Dear Sisters and Brothers in Christ,
I would like to begin this month’s issue of With Joyful Hope: The Bishop’s Leadership Briefing
with a word of thanks to you, the pastoral leaders of our beloved Diocese of Kalamazoo, for all the ways you have helped our Year of the Eucharist
to begin so prayerfully. If you have been following the events listed in our diocesan weekly enewsletter, The Insider
, you are aware of all the activities taking place in our busy diocese. What has impressed me is not only the number of new activities taking place as part of our "Year of the Eucharist" (which are significant), but also the way in which Eucharistic themes are being integrated into all aspects of our lives as missionary disciples called to love God and love our neighbor.
I pray that we will all continue to ask the Holy Spirit to reinvigorate the Church here in southwest Michigan with a deep devotion to the Real Presence
of Jesus in the Holy Eucharist. May we always seek His nourishment and His grace as we carry out our pastoral responsibilities in His Holy Name.
Reflections on Lent: Returning to the Lord
(from my Homily for the First Sunday of Lent)
Lent is a 40-day “retreat” that challenges us to pay particular attention to how we are living our lives, and to make whatever adjustments that are required to get us back on track, if we’ve wandered off course. And, if we’ve really gone astray, and have stopped practicing our faith, Lent is the perfect time to come back to the Lord and start over again.
During Lent, we hear a lot of words that have “re-“ as the prefix, such as: “re-pent”, be “re-conciled”, “re-new”, “re-solve”, and “re-turn”. As I’ve been preparing for Lent this year, and considering what “resolutions” I will be focusing on, that last word—return
—as the one that has been grabbing my attention.
Our lives are made up of little journeys, and bigger journeys. We “come and go” to different places each and every day. We get up, and prepare to go somewhere---to school, to work, to the store, to be involved in the responsibilities of each day; and at the end of the day, we return
Sometimes, we have to go on a trip---away from home for a day, or a week, or longer; and then our return home is something we usually anticipate, and depending on the nature of what has taken us away from home, we might be longing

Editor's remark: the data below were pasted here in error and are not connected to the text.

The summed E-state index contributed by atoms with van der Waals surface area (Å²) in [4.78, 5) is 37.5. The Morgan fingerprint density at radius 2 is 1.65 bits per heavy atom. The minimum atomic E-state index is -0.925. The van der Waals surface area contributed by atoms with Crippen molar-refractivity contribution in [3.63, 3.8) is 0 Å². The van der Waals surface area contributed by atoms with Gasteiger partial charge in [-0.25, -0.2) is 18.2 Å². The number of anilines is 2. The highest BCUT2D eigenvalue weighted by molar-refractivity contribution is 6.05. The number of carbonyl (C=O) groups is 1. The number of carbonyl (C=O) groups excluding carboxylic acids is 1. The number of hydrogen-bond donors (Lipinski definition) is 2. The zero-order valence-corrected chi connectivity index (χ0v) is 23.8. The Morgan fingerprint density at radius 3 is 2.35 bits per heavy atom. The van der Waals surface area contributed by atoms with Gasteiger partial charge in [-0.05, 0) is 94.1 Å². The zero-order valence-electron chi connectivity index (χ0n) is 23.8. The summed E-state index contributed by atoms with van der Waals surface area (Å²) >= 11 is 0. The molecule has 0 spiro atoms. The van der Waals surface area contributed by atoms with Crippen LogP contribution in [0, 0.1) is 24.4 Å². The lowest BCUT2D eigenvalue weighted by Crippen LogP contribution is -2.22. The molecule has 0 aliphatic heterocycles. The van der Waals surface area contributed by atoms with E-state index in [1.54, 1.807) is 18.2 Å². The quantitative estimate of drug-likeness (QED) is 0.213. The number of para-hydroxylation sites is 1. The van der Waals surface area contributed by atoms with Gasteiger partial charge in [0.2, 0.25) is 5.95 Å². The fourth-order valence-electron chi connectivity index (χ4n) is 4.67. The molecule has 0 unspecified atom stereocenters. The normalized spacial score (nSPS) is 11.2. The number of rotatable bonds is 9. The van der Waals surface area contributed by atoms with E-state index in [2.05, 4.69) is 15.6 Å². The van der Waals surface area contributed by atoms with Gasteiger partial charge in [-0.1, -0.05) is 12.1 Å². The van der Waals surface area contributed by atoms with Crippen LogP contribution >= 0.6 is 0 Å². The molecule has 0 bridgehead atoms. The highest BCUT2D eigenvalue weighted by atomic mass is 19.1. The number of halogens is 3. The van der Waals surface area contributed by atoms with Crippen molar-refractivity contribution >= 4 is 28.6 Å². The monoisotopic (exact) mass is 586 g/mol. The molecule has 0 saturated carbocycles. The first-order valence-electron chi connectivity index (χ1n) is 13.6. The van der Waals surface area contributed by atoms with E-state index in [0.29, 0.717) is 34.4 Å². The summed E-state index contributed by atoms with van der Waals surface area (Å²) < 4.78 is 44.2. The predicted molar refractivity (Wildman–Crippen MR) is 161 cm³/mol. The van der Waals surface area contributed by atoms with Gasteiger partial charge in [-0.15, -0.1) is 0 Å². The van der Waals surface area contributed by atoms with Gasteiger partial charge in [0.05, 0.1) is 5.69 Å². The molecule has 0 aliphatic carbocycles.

to return home.
While I was away from the Diocese recently, I happened to be in a place that had a sign at the Exit which read: “Every Exit is really only an Entrance to someplace new!” I found that very fitting and somewhat profound. We’re always going from one place to someplace new, even if those “new” places are as familiar as our homes, because we come back there with new experiences.
But even more than our daily comings and goings, our whole life is a journey, and one day---at the end of our life’s journey---we will make that ultimate “return to the Lord.”
That’s why our Lord, speaking thru Joel the Prophet (cf. Joel 2:12-18) says: “Return to Me with your whole heart.....return to the Lord, your God.” And He reminds us that there is an “urgency” to paying attention, so that we are ready for that ultimate “return to the Lord”.
That’s what St. Paul means (cf. 2 Cor 5:20, 6:2) when he says: “We implore you.....we appeal to you.....Be reconciled to God....Now is the acceptable time; now is the day of salvation.....Return to the Lord
The resolutions of prayer, fasting, or works of mercy that we make during Lent should help us respond to what we heard when we received the blessed ashes: to “turn away from sin and be faithful to the Gospel
”. Sinful choices turn us away
from God; our Lenten resolutions need to help us to find ways to “re-turn” to God.
Jesus tells us not to pray, fast, or give alms like “the hypocrites do
”---doing those things just for show, or so that others can see what we are doing. No, Jesus tells us to keep this between “me and God”; “don’t let your right hand know what your left hand is doing
”; “go to your inner room, close the door, and pray in secret
”, “when you fast, put a smile on your face---don’t look glum or sad
” (cf. Mt 6:1-6, 16-18).
During these next 40 days, let us pray that, with God's grace and our firm resolve, we will stop turning away from the Lord through sinful choices, and re-turn to the Lord by loving God and neighbor with our whole heart, soul, mind and strength. When we do, then we will know what it means to repent, to be reconciled, to be renewed in Christ, to resolve to be faithful to the Gospel, and we will be ready to return to the Lord
, each day. And at the end of all our days, when we “exit” this world, we will “enter” into the new and never-ending Life with God in Heaven.